“The Breadwinner” is an eye-catching film about a family in Taliban-ruled Afghanistan. (Courtesy GKIDS)

“The Breadwinner” is an eye-catching film about a family in Taliban-ruled Afghanistan. (Courtesy GKIDS)

‘Breadwinner’ a dazzling account of a family’s fight for survival

The story could be tighter, but the heroine is as intrepid as any Disney princess, and the animation is gorgeous, in the semi-family-geared Afghanistan-set “The Breadwinner.”

The film is directed by Cartoon Saloon’s Nora Twomey, codirector of the animated Irish gem “The Secret of Kells.”

Anita Doron’s screenplay is adapted from a children’s novel — Deborah Ellis’ title book — but the film, which contains dark material involving religious fundamentalism and political conflict, brings to mind the adult-themed animated “Persepolis” and live-action “Osama” as much as it resembles any big-studio animated family adventure starring a plucky girl.

In 2001, in Taliban-ruled Kabul, 11-year-old Parvana (voiced by Saara Chaudry) sits in the marketplace with her former-schoolteacher father, Nurullah (Ali Badshah), who writes and reads aloud letters for a living.

When the Taliban hauls the independent-minded Nurullah off to prison for no legitimate reason, Parvana and her mother, teenage sister, and toddler brother are in danger of starving. Under Taliban rule, women cannot appear in public if they aren’t accompanied by a man, even to work or buy food.

To support her family and rescue her father, Parvana, with her mother’s silent, sad assistance, cuts off her long hair, dons a dead brother’s clothes, and enters Afghanistan’s male world.

The filmmakers have added a secondary narrative, a fantasy adventure involving a heroic boy and a menacing elephant king. Displaying her father’s bent for storytelling, Parvana spins this tale to entertain her brother.

The story-within-a-story approach can be problematic. The elephant-king plot needs more clarity, and the frequent shifting between narratives weakens the main story.

There are missed opportunities regarding the portrayal of Parvana’s situation. Think of the dialogue Pavana and new pal Shauzia (Soma Chhaya), a fellow girl in boys’ clothing, might have shared about their gender-related experiences in a Taliban-controlled environment.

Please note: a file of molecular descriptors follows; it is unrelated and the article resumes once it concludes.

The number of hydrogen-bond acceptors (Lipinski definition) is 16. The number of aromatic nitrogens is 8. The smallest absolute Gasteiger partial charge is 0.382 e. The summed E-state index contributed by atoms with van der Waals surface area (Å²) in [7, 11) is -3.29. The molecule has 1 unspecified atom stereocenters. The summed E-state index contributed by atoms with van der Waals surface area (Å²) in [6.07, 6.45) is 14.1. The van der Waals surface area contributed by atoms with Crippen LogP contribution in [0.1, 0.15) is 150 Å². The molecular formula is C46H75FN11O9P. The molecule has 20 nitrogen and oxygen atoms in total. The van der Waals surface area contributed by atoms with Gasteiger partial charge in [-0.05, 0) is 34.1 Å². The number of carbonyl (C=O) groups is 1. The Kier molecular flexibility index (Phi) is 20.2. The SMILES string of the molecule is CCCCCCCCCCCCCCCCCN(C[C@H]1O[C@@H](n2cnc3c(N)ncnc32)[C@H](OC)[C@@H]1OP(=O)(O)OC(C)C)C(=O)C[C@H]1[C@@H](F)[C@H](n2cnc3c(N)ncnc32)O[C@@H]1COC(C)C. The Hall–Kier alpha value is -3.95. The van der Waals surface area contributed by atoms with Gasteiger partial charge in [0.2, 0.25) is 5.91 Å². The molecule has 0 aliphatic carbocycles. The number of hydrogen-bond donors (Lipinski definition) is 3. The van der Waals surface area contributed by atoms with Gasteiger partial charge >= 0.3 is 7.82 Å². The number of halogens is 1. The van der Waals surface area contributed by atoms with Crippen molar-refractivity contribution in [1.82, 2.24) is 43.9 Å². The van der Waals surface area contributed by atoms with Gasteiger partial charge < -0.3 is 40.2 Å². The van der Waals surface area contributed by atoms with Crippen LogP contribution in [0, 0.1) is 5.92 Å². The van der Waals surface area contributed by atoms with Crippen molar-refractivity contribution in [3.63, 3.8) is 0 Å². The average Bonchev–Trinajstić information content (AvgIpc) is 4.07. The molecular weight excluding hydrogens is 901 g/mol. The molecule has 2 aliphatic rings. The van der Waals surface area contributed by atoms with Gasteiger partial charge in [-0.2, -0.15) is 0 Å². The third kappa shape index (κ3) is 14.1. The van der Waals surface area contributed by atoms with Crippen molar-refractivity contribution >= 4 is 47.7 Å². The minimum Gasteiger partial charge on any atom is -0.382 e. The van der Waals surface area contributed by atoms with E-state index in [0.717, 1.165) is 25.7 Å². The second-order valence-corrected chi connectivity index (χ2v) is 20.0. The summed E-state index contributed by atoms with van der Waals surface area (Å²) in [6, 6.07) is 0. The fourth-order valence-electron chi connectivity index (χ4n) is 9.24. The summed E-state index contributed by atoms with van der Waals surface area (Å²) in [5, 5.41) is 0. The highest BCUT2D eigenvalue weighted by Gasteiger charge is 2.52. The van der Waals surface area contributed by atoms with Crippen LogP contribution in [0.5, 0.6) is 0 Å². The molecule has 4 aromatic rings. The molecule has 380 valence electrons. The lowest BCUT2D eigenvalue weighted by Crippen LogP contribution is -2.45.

Still, the movie charms and dazzles the eye. Scenes of Afghanistan — everything from a buzzing bazaar to discarded military tanks in a desert landscape — have an exquisitely sandy and captivating, realistic look, and the line-drawn characters convey impressive emotion.

The elephant-king material, which features cutout-style animation and colorful imagery, fittingly suggests the product of a child’s imagination. Sometimes, the animators combine brightness and sadness. Yellow flowers emerging from rocks beautifully signify hope and possibility.

The film also deserves credit for not sugarcoating hardship, even if that means it may be unsuitable for younger kids. While Parvana may rival Hollywood’s animated heroines for courage, she’s not presented as a rule-changing or world-saving supergirl.

REVIEW
The Breadwinner
Three stars
Starring Voices of Saara Chaudry, Soma Chhaya, Ali Badshah, Kara Ada
Written by Anita Doron
Directed by Nora Twomey
Rated PG-13
Running time 1 hour, 34 minutesAfghanistanBreadwinnerDeborah EllisMovies and TVNora TwomeySaara ChaudryTaliban

If you find our journalism valuable and relevant, please consider joining our Examiner membership program.
Find out more at www.sfexaminer.com/join/

Just Posted

Dave Hodges, pastor at Zide Door, the Church of Entheogenic Plants that include marijuana and psilocybin mushrooms, holds some psychedelic mushrooms inside the Oakland church on Friday, July 22, 2021. (Kevin N. Hume/The Examiner)
Psychedelic spirituality: Inside a growing Bay Area religious movement

‘They are guiding us into something ineffable’

A former inmate and a sheriff’s deputy are among the first four members chosen to serve on the newly created Sheriff’s Department Oversight Board. (Kevin N. Hume/The Examiner)
Years after fight club scandal, Sheriff’s oversight board takes shape

‘We want to promote law enforcement best practices’

More than a thousand people gathered in front of the California Capitol building to protest Gov. Gavin Newsom’s stay at home order and demand that the state re-open on May 1, 2020. (Photo by Anne Wernikoff for CalMatters)
Newsom blames ‘right-wing pundits’ for COVID surge

By Emily Hoeven CalMatters Gov. Gavin Newsom on Monday placed the blame… Continue reading

Strong California revenues will allow the state to commit to offering no-cost food to every student. (Amanda Mills/Pixnio)
How California plans to offer free daily meals to 6 million public school students

By Ali Tadayon EdSource With one in every six children facing hunger… Continue reading

Most Read